On Nov. 18, Occupational Safety and Health Administration issued its long-awaited final rule for “Walking/Working Surfaces and Personal Protective Equipment (Fall Protection Systems).” The new rule, which has been in the making since 1990, does not change any of OSHA’s construction industry standards, but, rather, updates requirements for walking and working surfaces in general industry (i.e., nonconstruction) workplaces, and covers hazards related to floors, ladders, stairs, ramps, scaffolds, elevated walkways and platforms, falls and falling objects. The new rule revises existing general industry standards meant to prevent slips, trips and falls, and adds new criteria for fall protection systems, including personal fall protection systems.
OSHA’s new rules could have a significant impact on Colorado’s commercial real estate community. While OSHA standards only apply to “employers,” they are not limited to the employers of the employees who are exposed to hazards. Any employer who creates a hazardous condition to which another employer’s workers are exposed can be held liable under OSHA’s “MultiEmployer Citation Policy” as long as that employer exercises enough control over the work environment. This means that the owner of a commercial real estate property, as long as it is also an employer, may be held accountable for the unsafe walking conditions to which its tenants’ employees are exposed. While such liability will be dependent upon the facts of any given case, all employers are encouraged to be familiar with the provisions of the new rule and review their safety and health policies in order to make sure they are in compliance.
The requirements of the new rule are complex, and this article will only highlight a few of them. According to OSHA, the new rules for fall protection are meant to align general industry requirements “as much as possible” with existing fall protection requirements in the construction industry. For example, previous general industry requirements for scaffolds have been replaced with a new rule requiring general industry employers to follow OSHA’s construction standard for scaffolds. In addition, just as with employers covered by OSHA’s construction standards, general industry employers may now select a fall protection system from among a range of options. Previously, OSHA required the use of guardrails as the primary fall protection method, but now the standard allows general industry employers to choose from other accepted fall protection systems, including safety nets and personal fall protection systems.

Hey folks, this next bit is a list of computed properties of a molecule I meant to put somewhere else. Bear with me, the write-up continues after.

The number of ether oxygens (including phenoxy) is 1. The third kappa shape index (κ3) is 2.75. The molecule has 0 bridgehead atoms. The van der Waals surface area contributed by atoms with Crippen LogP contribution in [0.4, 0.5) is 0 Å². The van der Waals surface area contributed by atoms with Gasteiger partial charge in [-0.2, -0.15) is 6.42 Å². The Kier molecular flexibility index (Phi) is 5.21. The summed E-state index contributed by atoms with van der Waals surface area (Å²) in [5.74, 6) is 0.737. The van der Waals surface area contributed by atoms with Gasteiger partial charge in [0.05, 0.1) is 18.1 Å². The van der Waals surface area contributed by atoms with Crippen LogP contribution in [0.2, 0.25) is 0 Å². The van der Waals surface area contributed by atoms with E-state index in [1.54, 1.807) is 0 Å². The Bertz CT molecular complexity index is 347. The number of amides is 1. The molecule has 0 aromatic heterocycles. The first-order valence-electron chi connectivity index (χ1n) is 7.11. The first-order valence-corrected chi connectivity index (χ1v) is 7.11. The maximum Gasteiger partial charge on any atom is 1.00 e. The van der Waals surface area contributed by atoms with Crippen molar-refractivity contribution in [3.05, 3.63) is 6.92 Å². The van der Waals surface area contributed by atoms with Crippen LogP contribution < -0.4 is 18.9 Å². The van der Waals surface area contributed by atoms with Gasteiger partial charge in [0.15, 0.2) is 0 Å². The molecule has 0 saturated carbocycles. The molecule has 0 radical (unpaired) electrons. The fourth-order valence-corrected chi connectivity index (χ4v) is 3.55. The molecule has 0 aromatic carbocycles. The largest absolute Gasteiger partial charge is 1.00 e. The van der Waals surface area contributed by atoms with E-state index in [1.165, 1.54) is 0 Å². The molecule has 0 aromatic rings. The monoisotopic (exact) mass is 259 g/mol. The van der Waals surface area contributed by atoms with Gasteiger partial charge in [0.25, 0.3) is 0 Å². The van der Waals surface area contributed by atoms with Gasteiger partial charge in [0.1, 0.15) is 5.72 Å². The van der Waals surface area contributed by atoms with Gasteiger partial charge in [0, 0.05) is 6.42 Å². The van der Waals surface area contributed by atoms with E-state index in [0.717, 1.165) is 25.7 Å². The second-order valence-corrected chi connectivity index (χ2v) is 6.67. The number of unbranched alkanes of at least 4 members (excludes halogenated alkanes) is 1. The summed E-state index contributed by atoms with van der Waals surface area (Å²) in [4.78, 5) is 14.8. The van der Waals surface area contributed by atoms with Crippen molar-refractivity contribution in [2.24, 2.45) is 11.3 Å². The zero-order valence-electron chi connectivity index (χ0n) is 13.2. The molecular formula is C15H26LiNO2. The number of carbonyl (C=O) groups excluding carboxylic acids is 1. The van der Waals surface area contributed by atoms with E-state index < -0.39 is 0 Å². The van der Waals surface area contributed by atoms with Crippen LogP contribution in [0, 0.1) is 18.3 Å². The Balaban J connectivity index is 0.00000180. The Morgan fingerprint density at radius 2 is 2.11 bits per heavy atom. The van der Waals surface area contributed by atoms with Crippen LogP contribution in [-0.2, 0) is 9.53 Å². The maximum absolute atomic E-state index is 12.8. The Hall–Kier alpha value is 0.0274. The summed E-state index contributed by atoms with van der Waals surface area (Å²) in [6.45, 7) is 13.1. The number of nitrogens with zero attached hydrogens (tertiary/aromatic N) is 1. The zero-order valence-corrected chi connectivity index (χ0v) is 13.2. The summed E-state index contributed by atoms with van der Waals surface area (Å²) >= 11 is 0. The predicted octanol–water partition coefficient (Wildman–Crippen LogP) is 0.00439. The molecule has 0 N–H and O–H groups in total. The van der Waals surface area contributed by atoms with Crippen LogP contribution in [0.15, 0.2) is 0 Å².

Other highlights of the new rule include:
• Adding corrosion, leaks, spills, snow and ice to the list of hazards that employers must eliminate from their walking/ working surfaces.
• Prohibiting the use of body belts as part of a personal fall arrest system and requiring, instead, body harnesses.
• Requiring employers to follow new rules regarding the performance, inspection and maintenance of personal fall protection systems.
• Requiring employers to inspect walking/working surfaces “regularly and as necessary” to guard against hazardous conditions.
• Requiring workers who use personal fall protection systems and other equipment in specified “high-hazard” situations to be trained, and retrained as necessary, in fall hazards and equipment hazards before they begin working at elevated heights.
• Phasing out an exception that allows “qualified climbers” in the outdoor advertising industry to work without fall protection, and phasing in fixed-ladder requirements and other fall protection requirements for employers working in the industry.
• Allowing employers, such as those engaged in building maintenance and window washing, to use rope descent systems only up to 300 feet above a lower level.
• Replacing detailed design and specification requirements for portable ladders with more generalized, performance based requirements.
While the new rule addresses many areas, there are certain topics that were not touched upon. For example, OSHA has not changed its existing rules with respect to exit routes or means of egress.
Most of the requirements in the new rule are scheduled to take effect Jan. 17, although required training for employees does not need to be completed until May 17. This short time frame for compliance will cause problems for employers, as the new standards are lengthy and, in some areas, complex. As of yet there has been no indication that the effective date of the new rule will be delayed, and employers who have not already begun to review their policies and procedures may find it difficult in the next few weeks to come into full compliance with the new requirements.
In addition to the short compliance deadline, there are other features of the new rule that will prove to be challenging for employers. For example, the requirement to inspect walking/working surfaces “regularly and as necessary” may prove to be problematic in practice, given that what could be considered “as necessary” might vary depending on the situation. This, combined with the added requirement of ensuring against such common occurrences as spills, snow and ice, might create compliance challenges for even the most well-intentioned of employers.